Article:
Chain Forge hotel project gets another extension, looking at residential project

The Chain Forge hotel project in the Navy Yard is paying handsomely to extend their development designation for the old forge building, and in a tough COVID market for hotel financing, is looking to move towards a residential development.

The Boston Planning and Development Agency (BPDA) Board approved an extension until Dec. 31 for the 230-key hotel with restaurant space, but the developer, CVPA Chain Forge, will pay more than $2.55 million to maintain their designation. At the same time, with hotel uses in complete turmoil due to COVID-19’s disruption of the travel industry, the developers and the BPDA will begin entertaining a change of use to a residential development.

“The capital markets are in great flux and the hotel industry has been seriously impacted,” read the BPDA memo. “The lending and equity markets remain overtly cautious in committing funds toward new hotel developments given the precarious status of the hotel industry and the uncertainty pertaining to the timeline and strength of the hotel Industry recovery. It remains unclear as to when the lending and equity investment industry will contemplate financing for new hotels and what, if any, extraordinary lending criteria will be invoked.

“Tenant has indicated a desire to consider a change in the development project from hotel to multi-family residential to increase the likelihood of conventional financing,” continued the memo.

That, of course, would spark a complete re-start of the process that was done in 2017 and before to review the renovation of the old building into a hotel. To change the use, the developer would have to initiate a brand new Article 80 and Zoning process with the community. Chain Forge developers told the BPDA they plan to do their due diligence in pursuing the change to residential, while also still trying to get funding in line for the hotel use.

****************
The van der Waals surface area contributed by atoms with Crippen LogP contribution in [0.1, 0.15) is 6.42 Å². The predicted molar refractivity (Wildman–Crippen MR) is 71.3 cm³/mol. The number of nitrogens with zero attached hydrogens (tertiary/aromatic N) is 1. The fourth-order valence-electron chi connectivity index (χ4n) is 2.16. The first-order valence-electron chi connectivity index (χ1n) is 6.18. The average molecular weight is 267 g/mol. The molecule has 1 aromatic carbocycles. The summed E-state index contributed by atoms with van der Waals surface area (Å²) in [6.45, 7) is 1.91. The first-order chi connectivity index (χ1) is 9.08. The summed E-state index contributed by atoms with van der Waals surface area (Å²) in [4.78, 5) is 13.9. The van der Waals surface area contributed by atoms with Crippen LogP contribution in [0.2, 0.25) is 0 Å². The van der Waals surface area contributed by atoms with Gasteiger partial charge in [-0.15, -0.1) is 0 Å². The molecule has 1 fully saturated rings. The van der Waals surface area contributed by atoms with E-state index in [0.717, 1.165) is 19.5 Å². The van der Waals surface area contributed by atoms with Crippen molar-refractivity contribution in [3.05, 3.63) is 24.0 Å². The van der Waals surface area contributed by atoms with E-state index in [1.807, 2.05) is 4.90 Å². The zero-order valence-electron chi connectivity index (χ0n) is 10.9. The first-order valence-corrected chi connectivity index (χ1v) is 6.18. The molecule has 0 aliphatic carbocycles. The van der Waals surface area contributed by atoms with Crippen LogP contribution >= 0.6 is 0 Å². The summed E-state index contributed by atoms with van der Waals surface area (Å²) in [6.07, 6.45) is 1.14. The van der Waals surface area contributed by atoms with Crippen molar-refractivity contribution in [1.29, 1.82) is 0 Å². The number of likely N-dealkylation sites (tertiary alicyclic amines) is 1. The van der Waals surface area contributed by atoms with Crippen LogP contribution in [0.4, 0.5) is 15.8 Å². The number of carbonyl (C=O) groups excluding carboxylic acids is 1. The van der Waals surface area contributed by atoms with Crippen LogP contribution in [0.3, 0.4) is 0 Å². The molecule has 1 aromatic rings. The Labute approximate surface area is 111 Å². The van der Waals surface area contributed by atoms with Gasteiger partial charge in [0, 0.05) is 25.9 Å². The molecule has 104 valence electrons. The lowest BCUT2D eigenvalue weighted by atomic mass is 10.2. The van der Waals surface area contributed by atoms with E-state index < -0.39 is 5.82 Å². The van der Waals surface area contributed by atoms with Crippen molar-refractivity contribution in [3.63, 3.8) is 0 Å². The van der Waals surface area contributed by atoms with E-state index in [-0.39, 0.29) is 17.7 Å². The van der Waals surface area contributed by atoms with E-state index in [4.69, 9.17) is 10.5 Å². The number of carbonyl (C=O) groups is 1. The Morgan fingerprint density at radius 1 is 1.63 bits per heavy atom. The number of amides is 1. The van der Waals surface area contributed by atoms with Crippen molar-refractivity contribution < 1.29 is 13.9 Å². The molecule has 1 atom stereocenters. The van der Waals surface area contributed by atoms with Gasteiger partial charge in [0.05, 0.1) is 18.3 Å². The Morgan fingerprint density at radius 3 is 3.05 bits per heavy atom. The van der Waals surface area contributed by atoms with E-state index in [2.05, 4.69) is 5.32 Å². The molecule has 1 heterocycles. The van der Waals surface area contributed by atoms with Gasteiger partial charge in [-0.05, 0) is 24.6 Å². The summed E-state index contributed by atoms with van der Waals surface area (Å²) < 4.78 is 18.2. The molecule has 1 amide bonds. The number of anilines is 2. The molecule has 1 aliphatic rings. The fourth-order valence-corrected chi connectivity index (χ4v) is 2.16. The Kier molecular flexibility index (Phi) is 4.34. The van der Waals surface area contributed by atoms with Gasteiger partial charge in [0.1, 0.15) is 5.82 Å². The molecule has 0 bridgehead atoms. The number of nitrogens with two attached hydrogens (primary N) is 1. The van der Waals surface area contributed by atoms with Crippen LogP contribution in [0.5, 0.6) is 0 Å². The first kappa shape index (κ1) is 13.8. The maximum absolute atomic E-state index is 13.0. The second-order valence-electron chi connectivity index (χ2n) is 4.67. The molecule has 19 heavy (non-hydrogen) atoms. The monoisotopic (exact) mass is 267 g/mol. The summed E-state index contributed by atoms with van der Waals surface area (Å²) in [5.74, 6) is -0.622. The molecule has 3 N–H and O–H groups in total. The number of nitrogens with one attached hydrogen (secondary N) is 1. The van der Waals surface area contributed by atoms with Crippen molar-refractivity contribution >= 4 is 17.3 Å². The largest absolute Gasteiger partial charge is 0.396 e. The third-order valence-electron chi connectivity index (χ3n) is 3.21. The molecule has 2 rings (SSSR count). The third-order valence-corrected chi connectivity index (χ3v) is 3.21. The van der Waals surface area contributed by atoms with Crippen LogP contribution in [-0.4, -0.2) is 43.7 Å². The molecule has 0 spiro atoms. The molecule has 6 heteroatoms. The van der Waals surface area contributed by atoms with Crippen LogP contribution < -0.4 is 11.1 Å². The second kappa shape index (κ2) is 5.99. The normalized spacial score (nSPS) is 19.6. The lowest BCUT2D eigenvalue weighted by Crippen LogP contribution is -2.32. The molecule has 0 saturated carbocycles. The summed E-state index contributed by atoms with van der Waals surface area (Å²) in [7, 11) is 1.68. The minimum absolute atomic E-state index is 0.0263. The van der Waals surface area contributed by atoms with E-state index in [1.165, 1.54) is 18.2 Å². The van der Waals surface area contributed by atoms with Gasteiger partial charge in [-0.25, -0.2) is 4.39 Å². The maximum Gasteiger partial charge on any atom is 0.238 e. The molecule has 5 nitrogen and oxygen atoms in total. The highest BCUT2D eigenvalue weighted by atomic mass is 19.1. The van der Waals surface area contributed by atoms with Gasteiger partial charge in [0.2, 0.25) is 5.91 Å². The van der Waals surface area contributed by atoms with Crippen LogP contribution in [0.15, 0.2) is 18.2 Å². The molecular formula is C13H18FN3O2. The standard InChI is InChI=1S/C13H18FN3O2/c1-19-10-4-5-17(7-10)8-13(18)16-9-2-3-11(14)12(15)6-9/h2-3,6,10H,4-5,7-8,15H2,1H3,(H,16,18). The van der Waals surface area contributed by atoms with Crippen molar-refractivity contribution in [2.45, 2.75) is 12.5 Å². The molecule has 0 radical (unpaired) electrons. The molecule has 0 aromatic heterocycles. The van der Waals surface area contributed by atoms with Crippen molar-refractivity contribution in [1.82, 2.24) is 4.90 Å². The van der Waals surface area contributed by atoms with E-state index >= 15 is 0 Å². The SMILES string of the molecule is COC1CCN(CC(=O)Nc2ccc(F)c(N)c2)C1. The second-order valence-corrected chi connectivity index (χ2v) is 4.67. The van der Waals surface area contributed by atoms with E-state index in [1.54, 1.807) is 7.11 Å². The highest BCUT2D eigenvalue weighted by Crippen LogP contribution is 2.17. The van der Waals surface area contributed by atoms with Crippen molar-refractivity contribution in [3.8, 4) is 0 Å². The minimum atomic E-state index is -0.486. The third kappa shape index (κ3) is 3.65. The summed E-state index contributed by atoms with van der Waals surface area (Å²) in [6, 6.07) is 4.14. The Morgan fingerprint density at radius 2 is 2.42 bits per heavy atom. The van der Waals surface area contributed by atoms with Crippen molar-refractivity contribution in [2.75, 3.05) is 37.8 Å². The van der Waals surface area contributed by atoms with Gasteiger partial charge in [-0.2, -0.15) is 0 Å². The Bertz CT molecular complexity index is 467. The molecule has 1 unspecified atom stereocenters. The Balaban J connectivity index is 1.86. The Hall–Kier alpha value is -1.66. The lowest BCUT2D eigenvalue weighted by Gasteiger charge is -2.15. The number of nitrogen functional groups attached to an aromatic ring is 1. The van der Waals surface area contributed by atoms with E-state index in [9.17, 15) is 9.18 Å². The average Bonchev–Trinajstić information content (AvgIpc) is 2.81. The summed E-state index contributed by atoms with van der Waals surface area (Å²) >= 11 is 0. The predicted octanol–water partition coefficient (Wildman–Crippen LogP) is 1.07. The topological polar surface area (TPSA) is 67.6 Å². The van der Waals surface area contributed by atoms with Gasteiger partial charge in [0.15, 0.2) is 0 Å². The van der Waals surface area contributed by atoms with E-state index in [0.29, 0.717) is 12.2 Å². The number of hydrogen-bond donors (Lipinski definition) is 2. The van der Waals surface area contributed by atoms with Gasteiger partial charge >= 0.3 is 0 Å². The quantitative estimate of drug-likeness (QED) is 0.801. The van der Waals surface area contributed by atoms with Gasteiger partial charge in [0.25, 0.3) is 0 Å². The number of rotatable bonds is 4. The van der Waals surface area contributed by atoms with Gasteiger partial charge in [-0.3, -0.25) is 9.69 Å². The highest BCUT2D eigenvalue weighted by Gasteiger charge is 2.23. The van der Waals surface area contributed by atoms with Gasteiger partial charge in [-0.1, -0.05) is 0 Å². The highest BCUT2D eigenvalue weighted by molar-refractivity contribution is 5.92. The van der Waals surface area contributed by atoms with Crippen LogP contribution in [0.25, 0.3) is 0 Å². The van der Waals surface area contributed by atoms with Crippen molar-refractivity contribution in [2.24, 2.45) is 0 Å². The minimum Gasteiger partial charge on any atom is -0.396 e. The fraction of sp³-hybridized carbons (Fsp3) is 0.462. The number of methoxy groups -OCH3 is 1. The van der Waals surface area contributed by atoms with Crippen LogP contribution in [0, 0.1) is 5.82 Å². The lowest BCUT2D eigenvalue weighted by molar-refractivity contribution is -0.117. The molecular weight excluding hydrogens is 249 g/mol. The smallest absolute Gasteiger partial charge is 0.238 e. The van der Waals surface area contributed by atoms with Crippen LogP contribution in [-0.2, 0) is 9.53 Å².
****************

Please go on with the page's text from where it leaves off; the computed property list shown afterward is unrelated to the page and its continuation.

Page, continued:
The BPDA gave them until Dec. 31 to do that, but it cost the developer a pretty penny – once again.

Chain Forge agreed to pay the BPDA $833,333 for the extension to Dec. 31, and this builds on top of previous fines levied for numerous extensions on the designation dating back to 2018. Chain Forge was designated in December 2017.

In total, Chain Forge now owes $2.55 million in fines for getting excessive extensions on their designation. They have paid $345,000 of that fine, and another $250,000 is in an escrow account. That leaves them with a fine of $2.2 million due to the BPDA. As part of the extension to the end of 2021, they have agreed to pay $73,611 per month for 30 months to take care of the building fine. If they were to request additional time beyond Dec. 31, they would $83,333 per month for the privilege.

The project is located in the old Building 105, and high hopes were put upon the project when it came to light – as it had been a vacant building for 40 years. Most in the Navy Yard supported the concept.

However, complications with funding – particularly for a slow-moving Opportunity Zone tax credit financing vehicle approved by the federal government in 2017. There is still hope that program can be utilized with investors looking for an investment in an Opportunity Zone with terms beyond 10 years. However, everything is apparently now in flux with COVID-19 and the Boston hotel market in a free-fall by all accounts.


BUILDING 108 The Board awarded tentative designation to Power House Partners LLC to facilitate the long term lease of the BPDA-owned Building 108 in the Navy Yard. Power House Partners LLC has proposed to replace this long blighted property with a 67,000 sq. ft. building that includes lab and retail space at this site, which will undergo Article 80 review with additional feedback from the community. The Power House Partners LLC proposal incorporates diversity and inclusion efforts throughout all phases of the development, building on the BPDA’s ongoing commitment that projects on agency-owned land advance equity and inclusion in Boston.

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